Talking ‘The Big Sick,’ ‘Wet Hot,’ and ‘Search Party’ with Michael Showalter

michael-showalterIf occupying multiple pockets of comedic styles as writer and performer were a Herculean task, then mastering the mechanics and successfully wielding all the various elements of humor would seem cosmically impossible. Unless you’re Michael Showalter, who over the span of a 25-year career has not only dabbled in Marx Brothers absurdism (Wet Hot American Summer) or alt-comedy that borders on neo-Dadaism (The State), but has managed to bring avant-garde comedy from the fringes closer to the mainstream while introducing the world to a new generation of unique comedic voices. And while Showalter might be readily known for his influence in the alt-spaces of comedy or for the cult classic work he’s done under the Stella imprint with frequent collaborators David Wain and Michael Ian Black, this past decade he has been quietly reinforcing his status as one of the finest indie comedy directors working today.

2005’s The Baxter and last year’s Hello, My Name is Doris found Showalter dialing down his broad absurdist bent and dialing in on the universal humor found within grounded, character-focused dramedies. His third feature The Big Sick, starring Kumail Nanjiani, Zoe Kazan, Ray Romano, and Holly Hunter, is another shining success in Showalter’s oeuvre, showcasing how deftly and delicately he can balance high comedy with high-stakes drama. It’s the funniest, most emotionally piercing romantic comedy of the year and it deserves to be mentioned in the awards conversation come Oscar season.  

Michael Showalter sat down with me to discuss directing The Big Sick, how comedy has (or hasn’t) changed since The State, and what we can expect from the second seasons of Search Party and Wet Hot American Summer.

You’ve known Kumail since your early days as a standup in New York. How did you end you up coming on board to direct The Big Sick?

Kumail sent me the script to read and was just like, “Hey would you read this movie I’ve been working on and let me know what you think?” It wasn’t even about me coming on to direct it. It’s because we are pals and he wanted some notes. I read it and absolutely fell in love with it. The next day I asked Kumail, “Do you have a director yet? Please let me direct this.”

I love Kumail and Emily [V. Gordon, Kumail’s wife and co-writer of the film]. I’ve known them for quite a while so when I read their script I felt like I knew what they wanted. There weren’t too many conversations or a big pitch. It was just like, “You’re the right guy for this movie.” Kumail was in Hello, My Name is Doris so we have a working relationship. We just felt like this could be the right fit. There was never this one definitive moment where Kumail and Emily were like “You need to tell our story the right way.”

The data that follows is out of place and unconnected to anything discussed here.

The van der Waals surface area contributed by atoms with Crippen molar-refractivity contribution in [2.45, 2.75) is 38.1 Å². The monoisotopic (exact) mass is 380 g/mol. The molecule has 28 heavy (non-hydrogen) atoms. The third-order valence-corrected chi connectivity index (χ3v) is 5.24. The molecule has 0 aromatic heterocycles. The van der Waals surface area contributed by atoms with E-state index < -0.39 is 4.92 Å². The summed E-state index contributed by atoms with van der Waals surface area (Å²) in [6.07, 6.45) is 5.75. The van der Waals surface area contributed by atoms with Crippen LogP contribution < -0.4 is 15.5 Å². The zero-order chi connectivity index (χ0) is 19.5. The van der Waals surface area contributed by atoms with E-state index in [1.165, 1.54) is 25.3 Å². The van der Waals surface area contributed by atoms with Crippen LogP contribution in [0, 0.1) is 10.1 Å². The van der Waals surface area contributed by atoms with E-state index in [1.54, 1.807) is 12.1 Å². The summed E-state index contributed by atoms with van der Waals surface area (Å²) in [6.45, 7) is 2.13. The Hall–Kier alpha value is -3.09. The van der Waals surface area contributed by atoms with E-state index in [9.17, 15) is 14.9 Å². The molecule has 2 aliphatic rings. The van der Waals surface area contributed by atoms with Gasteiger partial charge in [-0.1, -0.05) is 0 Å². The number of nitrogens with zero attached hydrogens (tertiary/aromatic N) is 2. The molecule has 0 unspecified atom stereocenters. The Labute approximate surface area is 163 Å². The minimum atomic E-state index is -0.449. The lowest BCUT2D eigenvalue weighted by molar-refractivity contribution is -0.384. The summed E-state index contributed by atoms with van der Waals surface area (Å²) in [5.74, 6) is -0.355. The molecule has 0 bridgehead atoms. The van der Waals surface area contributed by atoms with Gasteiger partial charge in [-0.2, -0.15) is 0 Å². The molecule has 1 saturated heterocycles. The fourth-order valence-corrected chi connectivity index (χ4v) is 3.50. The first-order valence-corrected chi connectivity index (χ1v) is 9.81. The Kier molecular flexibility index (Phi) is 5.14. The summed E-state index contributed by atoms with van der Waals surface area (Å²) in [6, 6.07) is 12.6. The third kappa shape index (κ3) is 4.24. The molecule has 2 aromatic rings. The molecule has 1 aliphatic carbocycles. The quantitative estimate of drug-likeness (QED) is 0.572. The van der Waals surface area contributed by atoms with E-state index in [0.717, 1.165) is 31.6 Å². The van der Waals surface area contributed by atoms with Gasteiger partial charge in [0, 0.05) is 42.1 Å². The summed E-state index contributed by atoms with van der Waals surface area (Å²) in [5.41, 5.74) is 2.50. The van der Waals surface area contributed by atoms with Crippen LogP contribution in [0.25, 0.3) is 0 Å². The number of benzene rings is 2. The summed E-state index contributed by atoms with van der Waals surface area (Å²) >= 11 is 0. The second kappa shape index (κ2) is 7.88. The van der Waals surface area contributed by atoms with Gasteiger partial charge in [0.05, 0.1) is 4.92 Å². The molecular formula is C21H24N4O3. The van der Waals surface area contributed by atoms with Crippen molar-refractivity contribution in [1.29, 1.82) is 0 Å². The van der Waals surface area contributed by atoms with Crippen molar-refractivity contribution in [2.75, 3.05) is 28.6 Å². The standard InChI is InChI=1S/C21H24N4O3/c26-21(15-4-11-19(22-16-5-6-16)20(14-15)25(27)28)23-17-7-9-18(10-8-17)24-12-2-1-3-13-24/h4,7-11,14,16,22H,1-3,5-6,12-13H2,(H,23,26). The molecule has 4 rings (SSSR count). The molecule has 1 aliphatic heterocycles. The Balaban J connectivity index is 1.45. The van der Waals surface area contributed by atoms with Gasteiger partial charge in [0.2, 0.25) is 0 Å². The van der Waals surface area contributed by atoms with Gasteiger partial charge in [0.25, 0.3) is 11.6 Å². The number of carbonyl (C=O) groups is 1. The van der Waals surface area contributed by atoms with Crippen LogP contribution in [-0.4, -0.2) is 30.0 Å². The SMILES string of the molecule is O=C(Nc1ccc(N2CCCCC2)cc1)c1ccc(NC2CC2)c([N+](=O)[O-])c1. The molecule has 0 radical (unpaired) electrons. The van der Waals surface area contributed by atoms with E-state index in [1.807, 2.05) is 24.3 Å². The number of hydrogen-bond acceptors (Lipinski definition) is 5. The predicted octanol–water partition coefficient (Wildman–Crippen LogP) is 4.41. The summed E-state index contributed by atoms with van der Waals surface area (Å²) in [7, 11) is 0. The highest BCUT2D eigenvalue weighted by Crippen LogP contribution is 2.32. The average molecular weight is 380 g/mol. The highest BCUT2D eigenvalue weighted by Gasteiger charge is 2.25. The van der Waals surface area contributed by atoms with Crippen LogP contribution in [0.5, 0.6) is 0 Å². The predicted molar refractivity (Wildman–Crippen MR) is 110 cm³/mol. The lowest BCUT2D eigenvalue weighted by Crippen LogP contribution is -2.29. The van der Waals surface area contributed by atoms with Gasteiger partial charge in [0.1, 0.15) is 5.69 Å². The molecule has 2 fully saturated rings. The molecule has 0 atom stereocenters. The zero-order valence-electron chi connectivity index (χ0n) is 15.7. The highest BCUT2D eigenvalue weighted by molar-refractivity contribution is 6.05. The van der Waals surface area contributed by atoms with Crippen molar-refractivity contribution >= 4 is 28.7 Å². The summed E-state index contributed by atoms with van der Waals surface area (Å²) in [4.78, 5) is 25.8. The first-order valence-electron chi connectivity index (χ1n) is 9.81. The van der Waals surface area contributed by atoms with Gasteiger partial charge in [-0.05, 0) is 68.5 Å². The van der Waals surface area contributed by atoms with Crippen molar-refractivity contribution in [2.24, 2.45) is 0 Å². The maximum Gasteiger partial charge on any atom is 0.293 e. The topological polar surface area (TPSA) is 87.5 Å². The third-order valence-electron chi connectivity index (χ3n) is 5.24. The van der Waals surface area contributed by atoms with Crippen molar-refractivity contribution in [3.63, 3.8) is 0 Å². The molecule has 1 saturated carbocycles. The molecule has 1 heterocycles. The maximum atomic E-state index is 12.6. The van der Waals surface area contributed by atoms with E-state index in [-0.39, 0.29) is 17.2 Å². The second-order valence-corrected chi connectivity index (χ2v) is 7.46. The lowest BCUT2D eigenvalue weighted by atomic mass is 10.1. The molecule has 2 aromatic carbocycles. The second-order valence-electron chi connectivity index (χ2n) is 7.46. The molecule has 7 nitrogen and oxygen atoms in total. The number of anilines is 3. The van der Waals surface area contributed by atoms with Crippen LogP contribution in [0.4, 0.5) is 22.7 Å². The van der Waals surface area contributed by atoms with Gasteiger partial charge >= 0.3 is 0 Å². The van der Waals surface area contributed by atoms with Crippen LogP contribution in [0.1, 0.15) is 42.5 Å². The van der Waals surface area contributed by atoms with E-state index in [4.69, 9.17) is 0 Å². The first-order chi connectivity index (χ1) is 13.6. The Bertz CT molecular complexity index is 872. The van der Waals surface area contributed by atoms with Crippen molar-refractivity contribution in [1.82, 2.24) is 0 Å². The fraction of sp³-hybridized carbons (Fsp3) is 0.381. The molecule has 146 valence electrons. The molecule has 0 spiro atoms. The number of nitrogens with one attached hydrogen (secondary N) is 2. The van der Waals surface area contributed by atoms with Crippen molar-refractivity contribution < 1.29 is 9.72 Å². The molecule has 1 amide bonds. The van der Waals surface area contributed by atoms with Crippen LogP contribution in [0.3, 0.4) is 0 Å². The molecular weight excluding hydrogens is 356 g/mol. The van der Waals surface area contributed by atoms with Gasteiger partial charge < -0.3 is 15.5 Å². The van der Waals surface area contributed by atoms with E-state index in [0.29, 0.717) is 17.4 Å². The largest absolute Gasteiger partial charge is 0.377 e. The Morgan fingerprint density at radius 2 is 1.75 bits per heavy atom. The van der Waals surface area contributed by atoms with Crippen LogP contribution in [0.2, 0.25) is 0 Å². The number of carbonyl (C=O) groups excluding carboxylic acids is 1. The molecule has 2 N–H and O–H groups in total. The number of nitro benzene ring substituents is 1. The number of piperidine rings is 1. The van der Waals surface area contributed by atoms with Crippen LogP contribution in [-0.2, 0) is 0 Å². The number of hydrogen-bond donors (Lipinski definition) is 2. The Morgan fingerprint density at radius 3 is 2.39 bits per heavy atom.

Did you have any trepidation over directing this incredibly personal story that affected Kumail and Emily in such an intimate way?

If anything they recognized early on that, even though it’s a personal story, it’s a universal story too. It’s a story we can all find connections with. We all felt like we didn’t want this to be a small, intimate film. We wanted it to be a movie that you could watch and not know that it’s based on a true story and still get a lot out of it. The first screenings we did we didn’t inform the audience that there was a true story at the center of it. And they responded very well to it. It’s a universal story that’s based in this true and amazing reality that happened to Kumail and Emily.

Why did you decide this was the film you wanted to direct after The Baxter and Hello My Name is Doris?

I don’t really plot it out like “What should my next movie be?” When it came to The Big Sick, I just loved the idea of doing a romantic comedy with Kumail in the lead. I feel like that’s new and something important to see. Sure, he’s funny, but it’s not every day that you get see a first-generation Pakistani in such a mainstream comedic world. So that was very exciting to me. Also the opportunity to work with Judd Apatow. But I loved the script and just truly enjoy directing, and I could see myself within this film.

You have a hyper-specific comedic sensibility. How do you balance telling someone else’s life story while making sure your own fingerprint as a director is still present?